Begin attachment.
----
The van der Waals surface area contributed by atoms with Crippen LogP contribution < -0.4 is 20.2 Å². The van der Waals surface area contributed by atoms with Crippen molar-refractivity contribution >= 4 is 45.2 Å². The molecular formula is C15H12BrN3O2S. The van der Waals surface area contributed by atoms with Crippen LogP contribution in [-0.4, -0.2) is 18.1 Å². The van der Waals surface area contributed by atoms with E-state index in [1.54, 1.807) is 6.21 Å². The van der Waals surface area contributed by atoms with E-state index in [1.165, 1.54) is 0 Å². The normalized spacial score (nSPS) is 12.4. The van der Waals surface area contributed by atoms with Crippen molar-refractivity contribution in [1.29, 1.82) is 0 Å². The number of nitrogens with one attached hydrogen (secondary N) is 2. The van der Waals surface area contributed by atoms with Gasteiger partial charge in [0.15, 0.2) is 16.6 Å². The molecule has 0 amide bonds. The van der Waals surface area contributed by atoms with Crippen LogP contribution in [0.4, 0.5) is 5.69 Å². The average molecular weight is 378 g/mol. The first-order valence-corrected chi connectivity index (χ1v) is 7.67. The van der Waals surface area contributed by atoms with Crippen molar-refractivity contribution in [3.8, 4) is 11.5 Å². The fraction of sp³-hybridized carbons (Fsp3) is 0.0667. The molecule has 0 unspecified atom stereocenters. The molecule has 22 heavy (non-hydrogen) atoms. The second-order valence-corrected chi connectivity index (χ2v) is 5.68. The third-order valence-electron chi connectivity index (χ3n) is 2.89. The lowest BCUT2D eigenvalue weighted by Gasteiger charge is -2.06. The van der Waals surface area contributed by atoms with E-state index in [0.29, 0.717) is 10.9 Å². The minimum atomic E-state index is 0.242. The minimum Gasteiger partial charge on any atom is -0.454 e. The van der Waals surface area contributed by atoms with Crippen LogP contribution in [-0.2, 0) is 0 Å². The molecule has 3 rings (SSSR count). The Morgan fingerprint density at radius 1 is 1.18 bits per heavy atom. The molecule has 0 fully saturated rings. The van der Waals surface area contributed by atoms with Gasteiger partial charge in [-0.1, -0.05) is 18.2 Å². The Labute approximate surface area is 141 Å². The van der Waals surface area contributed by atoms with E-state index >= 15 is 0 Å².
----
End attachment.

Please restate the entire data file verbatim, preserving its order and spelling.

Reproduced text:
The van der Waals surface area contributed by atoms with Crippen LogP contribution < -0.4 is 20.2 Å². The van der Waals surface area contributed by atoms with Crippen molar-refractivity contribution >= 4 is 45.2 Å². The molecular formula is C15H12BrN3O2S. The van der Waals surface area contributed by atoms with Crippen LogP contribution in [-0.4, -0.2) is 18.1 Å². The van der Waals surface area contributed by atoms with E-state index in [1.54, 1.807) is 6.21 Å². The van der Waals surface area contributed by atoms with E-state index in [1.165, 1.54) is 0 Å². The normalized spacial score (nSPS) is 12.4. The van der Waals surface area contributed by atoms with Crippen molar-refractivity contribution in [1.29, 1.82) is 0 Å². The number of nitrogens with one attached hydrogen (secondary N) is 2. The van der Waals surface area contributed by atoms with Gasteiger partial charge in [0.15, 0.2) is 16.6 Å². The molecule has 0 amide bonds. The van der Waals surface area contributed by atoms with Crippen LogP contribution in [0.4, 0.5) is 5.69 Å². The average molecular weight is 378 g/mol. The first-order valence-corrected chi connectivity index (χ1v) is 7.67. The van der Waals surface area contributed by atoms with Crippen molar-refractivity contribution in [3.8, 4) is 11.5 Å². The fraction of sp³-hybridized carbons (Fsp3) is 0.0667. The molecule has 0 unspecified atom stereocenters. The molecule has 22 heavy (non-hydrogen) atoms. The second-order valence-corrected chi connectivity index (χ2v) is 5.68. The third-order valence-electron chi connectivity index (χ3n) is 2.89. The lowest BCUT2D eigenvalue weighted by Gasteiger charge is -2.06. The van der Waals surface area contributed by atoms with E-state index in [0.29, 0.717) is 10.9 Å². The minimum atomic E-state index is 0.242. The minimum Gasteiger partial charge on any atom is -0.454 e. The van der Waals surface area contributed by atoms with Crippen LogP contribution in [-0.2, 0) is 0 Å². The molecule has 3 rings (SSSR count). The Morgan fingerprint density at radius 1 is 1.18 bits per heavy atom. The molecule has 0 fully saturated rings. The van der Waals surface area contributed by atoms with Gasteiger partial charge in [-0.1, -0.05) is 18.2 Å². The Labute approximate surface area is 141 Å². The van der Waals surface area contributed by atoms with E-state index >= 15 is 0 Å².